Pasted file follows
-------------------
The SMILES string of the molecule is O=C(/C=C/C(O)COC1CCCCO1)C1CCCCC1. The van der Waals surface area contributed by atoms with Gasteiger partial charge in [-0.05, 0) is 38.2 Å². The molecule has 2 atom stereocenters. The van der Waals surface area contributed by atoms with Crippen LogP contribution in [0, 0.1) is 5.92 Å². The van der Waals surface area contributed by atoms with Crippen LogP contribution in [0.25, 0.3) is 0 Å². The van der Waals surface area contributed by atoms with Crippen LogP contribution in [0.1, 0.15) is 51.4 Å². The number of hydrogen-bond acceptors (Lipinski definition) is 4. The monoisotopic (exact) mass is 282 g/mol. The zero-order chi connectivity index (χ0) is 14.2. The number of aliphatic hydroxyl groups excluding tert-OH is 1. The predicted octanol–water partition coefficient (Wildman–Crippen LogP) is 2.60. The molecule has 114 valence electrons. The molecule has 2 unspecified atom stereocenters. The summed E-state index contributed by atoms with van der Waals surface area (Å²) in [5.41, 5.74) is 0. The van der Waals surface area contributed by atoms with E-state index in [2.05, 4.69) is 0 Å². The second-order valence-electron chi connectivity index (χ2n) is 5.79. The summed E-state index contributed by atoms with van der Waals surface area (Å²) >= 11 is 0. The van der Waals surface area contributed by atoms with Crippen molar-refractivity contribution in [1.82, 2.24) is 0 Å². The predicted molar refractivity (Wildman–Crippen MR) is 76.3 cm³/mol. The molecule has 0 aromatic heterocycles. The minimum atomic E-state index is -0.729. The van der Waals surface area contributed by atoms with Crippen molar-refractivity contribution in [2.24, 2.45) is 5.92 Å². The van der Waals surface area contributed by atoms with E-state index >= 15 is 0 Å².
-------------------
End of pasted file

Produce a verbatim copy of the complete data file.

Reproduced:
The SMILES string of the molecule is O=C(/C=C/C(O)COC1CCCCO1)C1CCCCC1. The van der Waals surface area contributed by atoms with Gasteiger partial charge in [-0.05, 0) is 38.2 Å². The molecule has 2 atom stereocenters. The van der Waals surface area contributed by atoms with Crippen LogP contribution in [0, 0.1) is 5.92 Å². The van der Waals surface area contributed by atoms with Crippen LogP contribution in [0.25, 0.3) is 0 Å². The van der Waals surface area contributed by atoms with Crippen LogP contribution in [0.1, 0.15) is 51.4 Å². The number of hydrogen-bond acceptors (Lipinski definition) is 4. The monoisotopic (exact) mass is 282 g/mol. The zero-order chi connectivity index (χ0) is 14.2. The number of aliphatic hydroxyl groups excluding tert-OH is 1. The predicted octanol–water partition coefficient (Wildman–Crippen LogP) is 2.60. The molecule has 114 valence electrons. The molecule has 2 unspecified atom stereocenters. The summed E-state index contributed by atoms with van der Waals surface area (Å²) in [5.41, 5.74) is 0. The van der Waals surface area contributed by atoms with E-state index in [2.05, 4.69) is 0 Å². The second-order valence-electron chi connectivity index (χ2n) is 5.79. The summed E-state index contributed by atoms with van der Waals surface area (Å²) >= 11 is 0. The van der Waals surface area contributed by atoms with Crippen molar-refractivity contribution in [1.82, 2.24) is 0 Å². The predicted molar refractivity (Wildman–Crippen MR) is 76.3 cm³/mol. The molecule has 0 aromatic heterocycles. The minimum atomic E-state index is -0.729. The van der Waals surface area contributed by atoms with Crippen molar-refractivity contribution in [2.24, 2.45) is 5.92 Å². The van der Waals surface area contributed by atoms with E-state index >= 15 is 0 Å².